Our Theme for this Week: The Nativity Creche.
As we imagine the scene of Jesus’ birth, today we reflect on the origin and awe of the Creche.
The Christmas Creche, also called the Nativity Scene, is a long-standing Christian tradition enjoyed by millions around the world each year to commemorate the birth of Christ. But where did it originate? The story of the first Creche goes all the way back to the year 1223 in Greccio, Italy. St. Francis of Assisi was visiting the city for the celebration of Christmas. St. Francis asked for permission from Pope Honorious to set up a creche in the cave that he was living in outside of the city. His desire was to help the people of the city to truly enter into contemplation of the mystery and glory of Christ’s birth. He knew that beholding something tangible is a very human way to aid contemplation. To that end, the cave was set up as a cattle stall; there were live actors to play Joseph and Mary, as well as a live donkey and cow, and a little baby (either real or perhaps a figure) to make up the scene. While some historians believe that the creche predated St. Francis, there can be no doubt that he at the very least helped popularize it to such an extent that it is still with us today.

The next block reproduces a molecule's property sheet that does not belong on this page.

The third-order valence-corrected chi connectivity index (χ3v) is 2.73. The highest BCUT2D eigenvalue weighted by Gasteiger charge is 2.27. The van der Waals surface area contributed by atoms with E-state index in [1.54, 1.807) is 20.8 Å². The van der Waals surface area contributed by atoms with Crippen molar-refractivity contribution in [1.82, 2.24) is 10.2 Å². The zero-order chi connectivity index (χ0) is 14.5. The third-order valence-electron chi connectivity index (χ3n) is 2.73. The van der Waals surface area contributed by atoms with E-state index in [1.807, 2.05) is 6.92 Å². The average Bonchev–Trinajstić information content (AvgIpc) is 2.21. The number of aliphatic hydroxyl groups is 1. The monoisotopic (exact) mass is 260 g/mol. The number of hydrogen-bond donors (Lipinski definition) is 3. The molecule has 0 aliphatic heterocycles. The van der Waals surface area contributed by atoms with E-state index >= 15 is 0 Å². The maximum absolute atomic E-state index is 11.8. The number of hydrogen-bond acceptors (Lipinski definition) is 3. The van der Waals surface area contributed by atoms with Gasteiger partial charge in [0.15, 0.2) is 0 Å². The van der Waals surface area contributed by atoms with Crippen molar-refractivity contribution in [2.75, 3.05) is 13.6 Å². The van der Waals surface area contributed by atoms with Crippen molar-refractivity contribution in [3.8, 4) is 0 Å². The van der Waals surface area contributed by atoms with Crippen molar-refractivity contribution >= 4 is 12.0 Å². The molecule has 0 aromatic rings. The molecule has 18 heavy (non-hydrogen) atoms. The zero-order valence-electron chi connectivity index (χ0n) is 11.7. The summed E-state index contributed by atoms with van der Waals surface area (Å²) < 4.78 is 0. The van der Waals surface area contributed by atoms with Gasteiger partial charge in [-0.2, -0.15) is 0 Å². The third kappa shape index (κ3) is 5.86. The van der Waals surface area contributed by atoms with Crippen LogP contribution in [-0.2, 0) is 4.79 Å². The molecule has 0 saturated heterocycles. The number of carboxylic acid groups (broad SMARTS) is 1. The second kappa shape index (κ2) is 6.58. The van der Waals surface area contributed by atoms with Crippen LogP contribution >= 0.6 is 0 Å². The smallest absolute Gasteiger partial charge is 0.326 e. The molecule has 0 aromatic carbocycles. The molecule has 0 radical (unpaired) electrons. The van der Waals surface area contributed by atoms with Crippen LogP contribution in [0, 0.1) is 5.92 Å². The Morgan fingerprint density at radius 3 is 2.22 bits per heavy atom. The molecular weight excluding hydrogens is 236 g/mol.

St. Bonaventure in his biography of St. Francis described the first creche thus: “The man of God [St. Francis] stood before the manger, full of devotion and piety, bathed in tears and radiant with joy; the Holy Gospel was chanted by Francis, the Levite of Christ. Then he preached to the people around the nativity of the poor King; and being unable to utter His name for the tenderness of His love, He called Him the Babe of Bethlehem.”
Much like other forms of religious devotional art, the idea behind the creche is to draw us into the contemplation of the truth being conveyed. When we see the Babe of Bethlehem in the manger may we too be moved to a “tenderness of love” for the Savior who loves us so infinitely much that he chose to begin his mission of redemption in our world as a baby!
Reflection question: When we set up our family creche at home, or seem them at Church or out in public spaces, do we take it for granted? Or do we, as the holy man of Assisi, let it truly move our hearts to devotion, piety, and radiant joy?